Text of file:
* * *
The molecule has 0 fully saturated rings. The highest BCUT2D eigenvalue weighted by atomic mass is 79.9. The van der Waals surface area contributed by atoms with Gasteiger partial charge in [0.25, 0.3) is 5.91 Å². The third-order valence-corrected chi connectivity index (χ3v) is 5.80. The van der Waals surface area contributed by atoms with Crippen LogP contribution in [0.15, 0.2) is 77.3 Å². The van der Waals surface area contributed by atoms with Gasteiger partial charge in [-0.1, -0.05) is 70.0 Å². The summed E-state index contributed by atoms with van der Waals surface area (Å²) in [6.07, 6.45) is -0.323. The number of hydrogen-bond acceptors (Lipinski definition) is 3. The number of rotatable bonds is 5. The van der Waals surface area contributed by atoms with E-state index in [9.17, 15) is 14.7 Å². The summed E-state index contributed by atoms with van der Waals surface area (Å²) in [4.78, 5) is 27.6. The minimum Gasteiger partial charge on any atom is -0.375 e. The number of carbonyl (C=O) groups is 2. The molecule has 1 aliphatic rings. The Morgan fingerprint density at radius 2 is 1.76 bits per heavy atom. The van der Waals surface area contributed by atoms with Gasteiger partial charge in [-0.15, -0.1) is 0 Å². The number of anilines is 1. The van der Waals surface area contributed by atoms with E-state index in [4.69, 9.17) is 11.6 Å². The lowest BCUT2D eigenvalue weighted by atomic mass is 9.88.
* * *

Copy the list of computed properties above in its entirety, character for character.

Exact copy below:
The molecule has 0 fully saturated rings. The highest BCUT2D eigenvalue weighted by atomic mass is 79.9. The van der Waals surface area contributed by atoms with Gasteiger partial charge in [0.25, 0.3) is 5.91 Å². The third-order valence-corrected chi connectivity index (χ3v) is 5.80. The van der Waals surface area contributed by atoms with Crippen LogP contribution in [0.15, 0.2) is 77.3 Å². The van der Waals surface area contributed by atoms with Gasteiger partial charge in [-0.1, -0.05) is 70.0 Å². The summed E-state index contributed by atoms with van der Waals surface area (Å²) in [6.07, 6.45) is -0.323. The number of hydrogen-bond acceptors (Lipinski definition) is 3. The number of rotatable bonds is 5. The van der Waals surface area contributed by atoms with E-state index in [9.17, 15) is 14.7 Å². The summed E-state index contributed by atoms with van der Waals surface area (Å²) in [4.78, 5) is 27.6. The minimum Gasteiger partial charge on any atom is -0.375 e. The number of carbonyl (C=O) groups is 2. The molecule has 1 aliphatic rings. The Morgan fingerprint density at radius 2 is 1.76 bits per heavy atom. The van der Waals surface area contributed by atoms with Gasteiger partial charge in [-0.15, -0.1) is 0 Å². The number of anilines is 1. The van der Waals surface area contributed by atoms with E-state index in [4.69, 9.17) is 11.6 Å². The lowest BCUT2D eigenvalue weighted by atomic mass is 9.88.